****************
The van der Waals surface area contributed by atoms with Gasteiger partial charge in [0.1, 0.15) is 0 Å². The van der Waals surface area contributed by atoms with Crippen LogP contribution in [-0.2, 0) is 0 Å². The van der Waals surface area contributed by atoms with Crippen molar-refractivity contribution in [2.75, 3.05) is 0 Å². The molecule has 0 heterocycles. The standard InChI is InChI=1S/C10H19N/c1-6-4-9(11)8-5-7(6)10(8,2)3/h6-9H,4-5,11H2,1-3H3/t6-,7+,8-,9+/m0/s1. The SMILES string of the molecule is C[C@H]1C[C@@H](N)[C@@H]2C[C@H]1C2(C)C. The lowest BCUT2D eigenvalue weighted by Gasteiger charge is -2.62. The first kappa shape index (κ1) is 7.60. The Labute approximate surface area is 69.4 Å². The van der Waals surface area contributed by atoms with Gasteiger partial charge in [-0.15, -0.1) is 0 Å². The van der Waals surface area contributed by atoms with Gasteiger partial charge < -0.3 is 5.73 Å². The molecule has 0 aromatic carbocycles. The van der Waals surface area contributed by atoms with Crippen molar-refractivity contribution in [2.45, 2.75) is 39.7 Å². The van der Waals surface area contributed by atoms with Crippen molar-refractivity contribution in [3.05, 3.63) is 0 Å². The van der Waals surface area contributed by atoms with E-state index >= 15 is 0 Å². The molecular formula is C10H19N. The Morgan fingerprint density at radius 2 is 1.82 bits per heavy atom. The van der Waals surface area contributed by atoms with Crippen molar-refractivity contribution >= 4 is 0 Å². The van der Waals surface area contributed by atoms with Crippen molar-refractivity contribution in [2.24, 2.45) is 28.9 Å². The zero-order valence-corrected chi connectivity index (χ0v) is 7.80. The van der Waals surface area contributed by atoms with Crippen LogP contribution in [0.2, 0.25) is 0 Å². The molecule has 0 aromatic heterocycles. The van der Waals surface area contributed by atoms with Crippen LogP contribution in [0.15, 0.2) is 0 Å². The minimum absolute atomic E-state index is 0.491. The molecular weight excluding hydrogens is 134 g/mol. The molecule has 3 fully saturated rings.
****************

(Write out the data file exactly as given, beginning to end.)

The van der Waals surface area contributed by atoms with Gasteiger partial charge in [0.1, 0.15) is 0 Å². The van der Waals surface area contributed by atoms with Crippen LogP contribution in [-0.2, 0) is 0 Å². The van der Waals surface area contributed by atoms with Crippen molar-refractivity contribution in [2.75, 3.05) is 0 Å². The molecule has 0 heterocycles. The standard InChI is InChI=1S/C10H19N/c1-6-4-9(11)8-5-7(6)10(8,2)3/h6-9H,4-5,11H2,1-3H3/t6-,7+,8-,9+/m0/s1. The SMILES string of the molecule is C[C@H]1C[C@@H](N)[C@@H]2C[C@H]1C2(C)C. The lowest BCUT2D eigenvalue weighted by Gasteiger charge is -2.62. The first kappa shape index (κ1) is 7.60. The Labute approximate surface area is 69.4 Å². The van der Waals surface area contributed by atoms with Gasteiger partial charge in [-0.15, -0.1) is 0 Å². The van der Waals surface area contributed by atoms with Gasteiger partial charge < -0.3 is 5.73 Å². The molecule has 0 aromatic carbocycles. The van der Waals surface area contributed by atoms with Crippen molar-refractivity contribution in [2.45, 2.75) is 39.7 Å². The van der Waals surface area contributed by atoms with Crippen molar-refractivity contribution in [3.05, 3.63) is 0 Å². The van der Waals surface area contributed by atoms with E-state index >= 15 is 0 Å². The molecular formula is C10H19N. The Morgan fingerprint density at radius 2 is 1.82 bits per heavy atom. The van der Waals surface area contributed by atoms with Crippen molar-refractivity contribution >= 4 is 0 Å². The van der Waals surface area contributed by atoms with Crippen molar-refractivity contribution in [2.24, 2.45) is 28.9 Å². The zero-order valence-corrected chi connectivity index (χ0v) is 7.80. The van der Waals surface area contributed by atoms with Crippen LogP contribution in [0.2, 0.25) is 0 Å². The molecule has 0 aromatic heterocycles. The van der Waals surface area contributed by atoms with Crippen LogP contribution in [0.15, 0.2) is 0 Å². The minimum absolute atomic E-state index is 0.491. The molecular weight excluding hydrogens is 134 g/mol. The molecule has 3 fully saturated rings.